During the day we have a lady who presents following an incomplete miscarriage. She has bled profusely, according to the translation I receive. I prepare for a blood level through the floor, as most patients that I see are profoundly anaemic to begin with. I am yet to see a normal level since I have been here. I ask the laboratory to cross match blood in preparation. I give her fluids to help bolster her low-ish blood pressure. I guess in my head - how low will it be? A new record low? I have not yet seen a 3. Or will all this be overkill? Will it be closer normal? She is not bleeding now and I have not seen how much she lost. A midwife notifies me of the result.

"Dr Jessica, it is twelve."

"Twelve!" I exclaim.

A normal level is 11 - 14. I start to think of all this possible things that could have gone wrong. Is her blood thick for some reason, making the level falsely elevated? Was the blood not mixed with the additive correctly making the cells clump together? Could the machine be broken? We check the hand-held ward machine - one tenth the technology of the lab machine but still very accurate. We get a similar result. I have only been in the field for a few weeks yet I am already starting to question if a normal result could be true!

That afternoon I am called to the ER to review a patient. I don't bother with details on the phone, the day has settled into calm and I welcome the change of scenery in a different department. I review a gunshot victim. He has an in-out bullet wound just above his right collarbone. Clean, tidy, simple, if a gunshot could ever be described so. The staff have already patched him up and sorted him out. He will be fine, and I am happy that despite the potential horrors of gunshot wounds, this man should make a full recovery.

But later I see a patient who has been the victim of an improvised explosive device (IED). He has flash burns up the front of both legs and his right inner-upper arm. Shrapnel make a black and pink polka-dot pattern across his shins and torso. Some sensation is absent on the front of his left foot. But he is incredibly lucky. He still has both feet.

It is a time like this that I take stock. I close my eyes for a nanosecond. I make the smallest flicker of my head to shake the images away. I think of crashing waves as they break, white foam flying into the air, the tide coming in to moisten the dried sand. The sky behind is a dark grey, thunderous clouds threaten storms on the horizon. I see the ocean from the ten-second view you get as you drive past a disused railway bridge on the sand-dunes through Kilcunda. It is a ten-second memory of home, one that I love, one that puts me back at ease with the world. I can smell the salty air and the fresh green grass. It doesn't make me homesick, just remember who I am. I remember the sanctity of life and hope that all the death I see does not desensitise me.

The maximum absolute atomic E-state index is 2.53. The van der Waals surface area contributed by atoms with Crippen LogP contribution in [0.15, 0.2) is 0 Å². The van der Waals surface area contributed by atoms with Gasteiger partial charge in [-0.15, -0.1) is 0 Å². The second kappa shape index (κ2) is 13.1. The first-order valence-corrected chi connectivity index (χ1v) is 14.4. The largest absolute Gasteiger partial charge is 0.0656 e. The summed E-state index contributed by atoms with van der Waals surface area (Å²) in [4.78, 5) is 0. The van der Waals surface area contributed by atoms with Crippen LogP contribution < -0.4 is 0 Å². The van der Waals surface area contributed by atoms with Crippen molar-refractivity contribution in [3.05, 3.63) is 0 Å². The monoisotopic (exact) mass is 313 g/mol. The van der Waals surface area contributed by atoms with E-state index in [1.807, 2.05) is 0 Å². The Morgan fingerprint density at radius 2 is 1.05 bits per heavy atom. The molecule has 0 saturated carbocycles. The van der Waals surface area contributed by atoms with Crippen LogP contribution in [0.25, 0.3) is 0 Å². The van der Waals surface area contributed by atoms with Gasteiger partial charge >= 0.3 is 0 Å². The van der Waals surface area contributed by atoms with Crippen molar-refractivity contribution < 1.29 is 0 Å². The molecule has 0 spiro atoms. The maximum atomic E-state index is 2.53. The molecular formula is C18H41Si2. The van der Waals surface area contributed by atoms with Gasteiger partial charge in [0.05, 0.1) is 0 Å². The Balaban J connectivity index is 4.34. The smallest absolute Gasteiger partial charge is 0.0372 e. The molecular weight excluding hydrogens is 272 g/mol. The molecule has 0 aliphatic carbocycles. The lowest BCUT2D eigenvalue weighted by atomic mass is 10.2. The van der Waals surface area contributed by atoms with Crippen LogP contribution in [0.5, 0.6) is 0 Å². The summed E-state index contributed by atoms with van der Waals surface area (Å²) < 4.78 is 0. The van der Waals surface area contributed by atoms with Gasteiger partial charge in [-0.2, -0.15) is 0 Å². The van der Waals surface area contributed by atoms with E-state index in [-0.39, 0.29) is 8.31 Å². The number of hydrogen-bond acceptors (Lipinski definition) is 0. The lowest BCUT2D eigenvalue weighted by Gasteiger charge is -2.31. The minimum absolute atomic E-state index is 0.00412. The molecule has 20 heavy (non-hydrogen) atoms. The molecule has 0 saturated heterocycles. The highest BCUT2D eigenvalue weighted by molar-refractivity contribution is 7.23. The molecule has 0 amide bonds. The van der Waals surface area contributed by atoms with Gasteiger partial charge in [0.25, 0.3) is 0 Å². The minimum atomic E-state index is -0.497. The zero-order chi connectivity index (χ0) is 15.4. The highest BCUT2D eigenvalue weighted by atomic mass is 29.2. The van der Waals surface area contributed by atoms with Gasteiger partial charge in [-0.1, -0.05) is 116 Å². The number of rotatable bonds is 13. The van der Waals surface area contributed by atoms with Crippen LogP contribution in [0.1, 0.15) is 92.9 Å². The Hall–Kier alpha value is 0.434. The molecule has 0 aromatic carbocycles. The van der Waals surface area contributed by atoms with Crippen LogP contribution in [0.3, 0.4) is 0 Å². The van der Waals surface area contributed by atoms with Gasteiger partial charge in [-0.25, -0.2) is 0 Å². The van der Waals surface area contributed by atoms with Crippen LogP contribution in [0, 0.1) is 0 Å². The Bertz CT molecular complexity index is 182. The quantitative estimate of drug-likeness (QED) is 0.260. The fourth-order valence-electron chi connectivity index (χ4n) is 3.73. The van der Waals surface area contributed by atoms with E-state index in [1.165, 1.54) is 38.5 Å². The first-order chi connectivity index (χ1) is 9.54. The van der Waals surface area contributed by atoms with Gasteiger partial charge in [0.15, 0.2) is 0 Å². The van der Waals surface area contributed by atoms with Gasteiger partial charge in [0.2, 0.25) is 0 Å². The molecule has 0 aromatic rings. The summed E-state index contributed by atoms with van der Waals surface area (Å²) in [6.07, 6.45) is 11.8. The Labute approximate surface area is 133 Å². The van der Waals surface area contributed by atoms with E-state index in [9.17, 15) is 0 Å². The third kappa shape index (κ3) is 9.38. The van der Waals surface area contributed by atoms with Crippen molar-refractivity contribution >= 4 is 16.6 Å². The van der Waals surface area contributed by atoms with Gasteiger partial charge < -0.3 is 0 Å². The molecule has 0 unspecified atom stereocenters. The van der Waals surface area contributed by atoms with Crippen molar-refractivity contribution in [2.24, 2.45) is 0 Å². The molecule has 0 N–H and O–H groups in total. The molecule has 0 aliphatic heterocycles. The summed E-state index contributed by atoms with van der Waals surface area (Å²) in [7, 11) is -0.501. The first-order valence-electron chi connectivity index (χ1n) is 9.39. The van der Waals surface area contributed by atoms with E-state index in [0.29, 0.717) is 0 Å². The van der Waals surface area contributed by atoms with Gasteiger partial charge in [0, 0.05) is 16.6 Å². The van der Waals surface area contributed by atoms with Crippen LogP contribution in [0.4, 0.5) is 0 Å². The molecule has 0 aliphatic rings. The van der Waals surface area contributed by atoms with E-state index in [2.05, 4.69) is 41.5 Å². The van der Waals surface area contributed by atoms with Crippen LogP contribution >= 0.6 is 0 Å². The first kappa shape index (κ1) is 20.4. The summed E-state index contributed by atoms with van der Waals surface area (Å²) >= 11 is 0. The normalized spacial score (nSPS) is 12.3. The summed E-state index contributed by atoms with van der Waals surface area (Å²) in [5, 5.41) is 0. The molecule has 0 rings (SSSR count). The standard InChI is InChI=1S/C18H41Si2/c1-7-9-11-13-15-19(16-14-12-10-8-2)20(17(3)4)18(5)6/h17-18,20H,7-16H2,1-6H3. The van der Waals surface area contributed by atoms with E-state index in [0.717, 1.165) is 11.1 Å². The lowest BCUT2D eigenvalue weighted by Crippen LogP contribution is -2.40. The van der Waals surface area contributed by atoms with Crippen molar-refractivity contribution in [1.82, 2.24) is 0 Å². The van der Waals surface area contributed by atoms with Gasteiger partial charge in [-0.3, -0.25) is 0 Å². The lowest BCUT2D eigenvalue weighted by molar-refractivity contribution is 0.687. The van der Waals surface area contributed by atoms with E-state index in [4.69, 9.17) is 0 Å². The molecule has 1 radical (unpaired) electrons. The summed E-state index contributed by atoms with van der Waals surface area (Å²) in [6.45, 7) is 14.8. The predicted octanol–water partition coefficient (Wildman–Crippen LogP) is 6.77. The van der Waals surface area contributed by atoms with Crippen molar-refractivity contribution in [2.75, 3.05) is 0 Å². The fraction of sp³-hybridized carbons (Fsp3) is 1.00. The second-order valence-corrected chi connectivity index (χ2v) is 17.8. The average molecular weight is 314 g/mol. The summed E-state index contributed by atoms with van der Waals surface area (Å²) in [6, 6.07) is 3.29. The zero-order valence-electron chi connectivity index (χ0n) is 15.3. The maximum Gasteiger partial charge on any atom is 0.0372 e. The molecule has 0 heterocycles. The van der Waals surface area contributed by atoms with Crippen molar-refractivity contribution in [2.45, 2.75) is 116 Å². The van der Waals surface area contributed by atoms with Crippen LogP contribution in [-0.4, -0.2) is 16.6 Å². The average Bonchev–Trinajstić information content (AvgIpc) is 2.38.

I now have seen just how safe we are at home; I have never felt true danger until I have now seen it here. My freedom is limited for my safety. I have a new perspective on all persons who have left their war-torn home for the alluring borders of a country living in peace. After narrowed options for food here, I hope that I never again take for granted having a variety of vegetables. I realise that back home we use water that is safe for drinking to clean our cars. Diarrhoeal disease are incredibly common here due to unsafe running water, or no running water at all. And after only a few short weeks here in a managerial role, I realise the enormous work that is required to keep the hospital cupboards stocked with a variety of essential equipment.

It is the silly things that make my day though. A broad earnest smile and a vigorous hand shake from the cleaner after I show her that I have now learnt how to say hello: Assalam o-alekum. She responds with the expected alekum o-assalam.

Later in the day I also have a conversation with our new emergency nurse. We are discussing the foods that we miss and we make a pact to make ice-cream. Somehow. We may need to beat it by hand or use the reincarnated blender that has some suspicious electrical wiring. Should it be a traditional fruit flavour, or something silly like curry? Should it be dust flavour as a tribute to the fine sand that covers every surface minutes after cleaning it? Instead we settle on peach flavour as they are currently in season.